Obituary: George Abood / Steel worker who survived German death march
Died Sept. 24, 2010
September 27, 2010 4:00 AM
By Pohla Smith Pittsburgh Post-Gazette
George "Boots" Abood of Bridgeville, a World War II prisoner of war who, his family said, survived a 600-mile, German death march and helped his first cousin do the same, died of complications from a stroke Friday at the age of 93.
Shot down over Normandy during his seventh mission, he was by chance reunited with his cousin, George Shady, at a camp called Stalag Luft IV, said his granddaughter Jackie Erickson of Bethel Park. They spotted one another during exercise periods, but Mr. Abood, who had witnessed a prisoner of Jewish descent beaten "to a pulp," and his cousin kept their relationship a secret from the Germans out of fear of reprisal.
Similarly, Mr. Abood also helped protect his pilot-captain during their incarceration by not saluting him, Mrs. Erickson said. "They [the Germans] were always looking for who was the leadership," she said.
Protecting his cousin took physical strength as well as courage during the death march through an extremely cold winter. Mr. Shady became very ill during the walk across Germany, Mrs. Erickson said, but Mr. Abood was determined he "wasn't going to leave him behind. He carried [his cousin] around 300 miles."
"On the march it was not uncommon to wake up with a gun to his head," Mrs. Erickson said. "He'd be putting on his shoes and the German would say 'Where you're going you're not going to need shoes.' He also was exposed to firing squads at least three times."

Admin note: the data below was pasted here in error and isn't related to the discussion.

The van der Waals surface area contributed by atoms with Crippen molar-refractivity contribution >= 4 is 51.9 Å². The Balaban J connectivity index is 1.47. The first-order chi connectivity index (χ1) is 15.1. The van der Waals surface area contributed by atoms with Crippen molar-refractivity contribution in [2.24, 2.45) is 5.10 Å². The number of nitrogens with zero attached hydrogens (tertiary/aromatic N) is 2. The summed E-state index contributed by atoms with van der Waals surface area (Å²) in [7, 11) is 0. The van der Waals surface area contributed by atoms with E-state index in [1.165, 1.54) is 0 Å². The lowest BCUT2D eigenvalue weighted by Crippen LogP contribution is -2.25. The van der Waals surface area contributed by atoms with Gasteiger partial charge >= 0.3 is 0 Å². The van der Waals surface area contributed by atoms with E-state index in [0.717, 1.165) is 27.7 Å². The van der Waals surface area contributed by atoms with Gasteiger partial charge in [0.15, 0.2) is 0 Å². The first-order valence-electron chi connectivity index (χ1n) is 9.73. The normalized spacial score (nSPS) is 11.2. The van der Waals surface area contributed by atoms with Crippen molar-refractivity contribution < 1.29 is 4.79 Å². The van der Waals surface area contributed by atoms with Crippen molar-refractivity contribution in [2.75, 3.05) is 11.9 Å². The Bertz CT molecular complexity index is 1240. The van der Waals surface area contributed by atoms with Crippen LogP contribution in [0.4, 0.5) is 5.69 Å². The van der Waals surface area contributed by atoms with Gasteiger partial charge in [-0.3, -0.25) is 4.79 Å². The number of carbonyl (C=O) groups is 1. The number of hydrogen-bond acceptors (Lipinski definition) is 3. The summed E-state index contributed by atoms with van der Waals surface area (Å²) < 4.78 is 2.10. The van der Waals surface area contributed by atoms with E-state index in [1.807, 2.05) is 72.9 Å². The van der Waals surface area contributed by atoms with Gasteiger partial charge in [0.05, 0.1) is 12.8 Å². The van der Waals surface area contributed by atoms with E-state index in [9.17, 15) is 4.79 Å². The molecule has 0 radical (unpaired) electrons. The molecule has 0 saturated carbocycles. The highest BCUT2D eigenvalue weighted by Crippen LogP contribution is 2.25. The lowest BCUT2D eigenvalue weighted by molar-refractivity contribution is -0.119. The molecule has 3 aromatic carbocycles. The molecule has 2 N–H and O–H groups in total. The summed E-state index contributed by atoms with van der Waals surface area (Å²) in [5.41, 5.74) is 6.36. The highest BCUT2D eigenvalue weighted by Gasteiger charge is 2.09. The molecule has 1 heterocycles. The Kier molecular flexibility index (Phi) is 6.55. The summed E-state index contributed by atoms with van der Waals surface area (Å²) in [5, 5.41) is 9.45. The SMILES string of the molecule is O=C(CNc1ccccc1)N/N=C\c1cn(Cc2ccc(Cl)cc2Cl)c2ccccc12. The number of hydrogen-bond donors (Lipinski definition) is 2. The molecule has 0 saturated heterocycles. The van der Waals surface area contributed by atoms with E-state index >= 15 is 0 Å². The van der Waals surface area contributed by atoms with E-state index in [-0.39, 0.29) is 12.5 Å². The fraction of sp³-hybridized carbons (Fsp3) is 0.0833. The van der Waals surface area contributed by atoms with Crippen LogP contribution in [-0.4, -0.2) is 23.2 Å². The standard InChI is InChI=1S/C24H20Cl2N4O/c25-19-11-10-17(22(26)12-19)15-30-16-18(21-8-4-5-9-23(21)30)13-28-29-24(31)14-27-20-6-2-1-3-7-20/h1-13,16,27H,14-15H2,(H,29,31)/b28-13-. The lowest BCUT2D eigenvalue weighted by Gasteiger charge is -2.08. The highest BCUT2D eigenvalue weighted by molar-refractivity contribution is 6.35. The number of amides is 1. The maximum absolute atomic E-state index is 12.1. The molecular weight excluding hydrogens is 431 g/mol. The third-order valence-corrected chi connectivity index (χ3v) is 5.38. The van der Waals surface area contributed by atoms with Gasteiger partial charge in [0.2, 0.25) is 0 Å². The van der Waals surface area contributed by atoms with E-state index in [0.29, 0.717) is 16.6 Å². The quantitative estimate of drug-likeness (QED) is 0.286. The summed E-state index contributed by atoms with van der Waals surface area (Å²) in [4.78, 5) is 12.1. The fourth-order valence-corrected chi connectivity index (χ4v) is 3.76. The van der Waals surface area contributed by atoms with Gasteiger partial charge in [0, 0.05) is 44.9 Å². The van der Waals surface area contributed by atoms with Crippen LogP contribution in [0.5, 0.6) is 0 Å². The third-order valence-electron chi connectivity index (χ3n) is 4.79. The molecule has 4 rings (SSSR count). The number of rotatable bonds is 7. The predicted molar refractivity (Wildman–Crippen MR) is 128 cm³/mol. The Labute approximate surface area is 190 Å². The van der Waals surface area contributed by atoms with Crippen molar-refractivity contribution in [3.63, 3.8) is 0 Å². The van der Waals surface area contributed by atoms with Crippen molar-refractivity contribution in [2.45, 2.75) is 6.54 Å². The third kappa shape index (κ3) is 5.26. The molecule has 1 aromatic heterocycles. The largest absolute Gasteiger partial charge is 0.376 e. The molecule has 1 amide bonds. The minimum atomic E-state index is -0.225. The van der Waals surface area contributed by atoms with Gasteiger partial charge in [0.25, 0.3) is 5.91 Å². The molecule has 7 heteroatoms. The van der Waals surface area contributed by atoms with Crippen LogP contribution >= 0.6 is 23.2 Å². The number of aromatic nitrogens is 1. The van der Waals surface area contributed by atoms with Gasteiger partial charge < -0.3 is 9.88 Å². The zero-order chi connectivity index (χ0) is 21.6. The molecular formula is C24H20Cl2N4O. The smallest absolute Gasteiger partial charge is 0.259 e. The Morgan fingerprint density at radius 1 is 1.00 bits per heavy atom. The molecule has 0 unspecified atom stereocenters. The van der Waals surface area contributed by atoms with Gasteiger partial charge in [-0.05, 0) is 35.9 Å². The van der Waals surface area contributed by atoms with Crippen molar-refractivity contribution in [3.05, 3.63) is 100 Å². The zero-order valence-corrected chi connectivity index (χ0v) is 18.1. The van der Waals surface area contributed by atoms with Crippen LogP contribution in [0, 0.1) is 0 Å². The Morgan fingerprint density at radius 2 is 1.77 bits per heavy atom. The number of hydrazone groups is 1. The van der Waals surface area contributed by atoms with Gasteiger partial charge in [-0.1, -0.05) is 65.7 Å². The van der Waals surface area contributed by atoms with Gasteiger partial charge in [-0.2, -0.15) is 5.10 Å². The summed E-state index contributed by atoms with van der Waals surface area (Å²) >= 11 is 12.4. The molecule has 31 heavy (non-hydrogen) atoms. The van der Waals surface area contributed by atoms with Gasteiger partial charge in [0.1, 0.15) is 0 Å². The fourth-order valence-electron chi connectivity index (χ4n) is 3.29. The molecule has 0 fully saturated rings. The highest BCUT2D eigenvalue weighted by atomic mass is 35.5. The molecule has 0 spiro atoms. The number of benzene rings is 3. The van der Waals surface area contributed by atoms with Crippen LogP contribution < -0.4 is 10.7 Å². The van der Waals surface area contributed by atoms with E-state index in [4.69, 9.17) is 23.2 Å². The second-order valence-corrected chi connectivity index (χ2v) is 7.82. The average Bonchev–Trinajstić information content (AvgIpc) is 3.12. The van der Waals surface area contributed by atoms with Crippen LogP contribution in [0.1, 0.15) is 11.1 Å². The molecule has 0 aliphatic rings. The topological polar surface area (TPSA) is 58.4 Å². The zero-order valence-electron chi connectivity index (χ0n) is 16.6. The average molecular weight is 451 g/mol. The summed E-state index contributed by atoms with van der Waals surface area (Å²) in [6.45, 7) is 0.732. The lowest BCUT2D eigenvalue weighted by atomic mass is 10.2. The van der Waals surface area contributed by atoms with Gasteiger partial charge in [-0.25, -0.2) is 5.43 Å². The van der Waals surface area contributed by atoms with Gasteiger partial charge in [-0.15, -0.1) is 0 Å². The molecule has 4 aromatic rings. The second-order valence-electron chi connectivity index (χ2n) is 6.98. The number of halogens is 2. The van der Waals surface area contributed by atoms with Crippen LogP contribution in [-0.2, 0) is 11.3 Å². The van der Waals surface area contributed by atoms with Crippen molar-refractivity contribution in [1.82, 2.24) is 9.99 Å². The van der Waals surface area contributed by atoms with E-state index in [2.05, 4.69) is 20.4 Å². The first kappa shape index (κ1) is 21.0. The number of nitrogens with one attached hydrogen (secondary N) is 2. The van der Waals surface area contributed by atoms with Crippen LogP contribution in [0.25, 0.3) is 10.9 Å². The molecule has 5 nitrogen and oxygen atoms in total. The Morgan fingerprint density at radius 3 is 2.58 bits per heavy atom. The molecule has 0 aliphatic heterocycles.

During his imprisonment and on the march, Mr. Abood suffered frostbite that left his hands and feet permanently tingling, his granddaughter said. He also had hearing and teeth problems. Later, his heart was affected and he was diagnosed with post-traumatic stress disorder, she said.
"He had deep faith," Mrs. Erickson said. "He would say it was a blessing from God that he made it through and others did not."
The military honored him with the Air Medal Award and a Purple Heart, she said.
When Mr. Abood came home from the war, he returned to work for the Universal-Cyclops Steel Corp. in Bridgeville, where he had started as a roller before World War II. He eventually found a way to continue to help others by serving as president of United Steelworkers Local 178 for 13 years. When he retired, he was an inspector for Universal-Cyclops.
"He was a true hero to all of us," Mrs. Erickson said. "He made us love our country, and he just made us acknowledge when he worked in the union and the steel mill that he was always aware of the importance of a good work force and work force protections."
Mr. Abood was also a member of the Steelworkers Organization of Active Retirees, an avid golfer and an award-winning swing dancer in his early years.
He was married for 60 years to his wife, Lucy, an accomplished softball pitcher who played for local travel teams. She died in 2006.
Besides Mrs. Erickson, he is survived by another granddaughter, Georganne Henson; a daughter Georganne Wagner of Bethel Park; four sisters, Katherine Frye of Bridgeville, Marian Albert of Brookline, Ann Brodmerkel of Albuquerque, N.M., and Gloria Maiolie of Scott; a brother, Norman Sam of Tucson, Ariz.; and a great-grandson.
Friends will be received from 2 to 4 and 6 to 8 p.m. today in the Warchol Funeral Home, Bridgeville, where a Trisagion prayer service also will be held at 7:30 p.m.
A funeral service will be held at 10 a.m. Tuesday in St. George Antiochian Orthodox Church, Bridgeville. Burial will follow at St. George's Cemetery, Bridgeville.
The family suggests contributions be sent to the church's building fund or cemetery fund, 610 Dewey Ave., Bridgeville, PA 15017.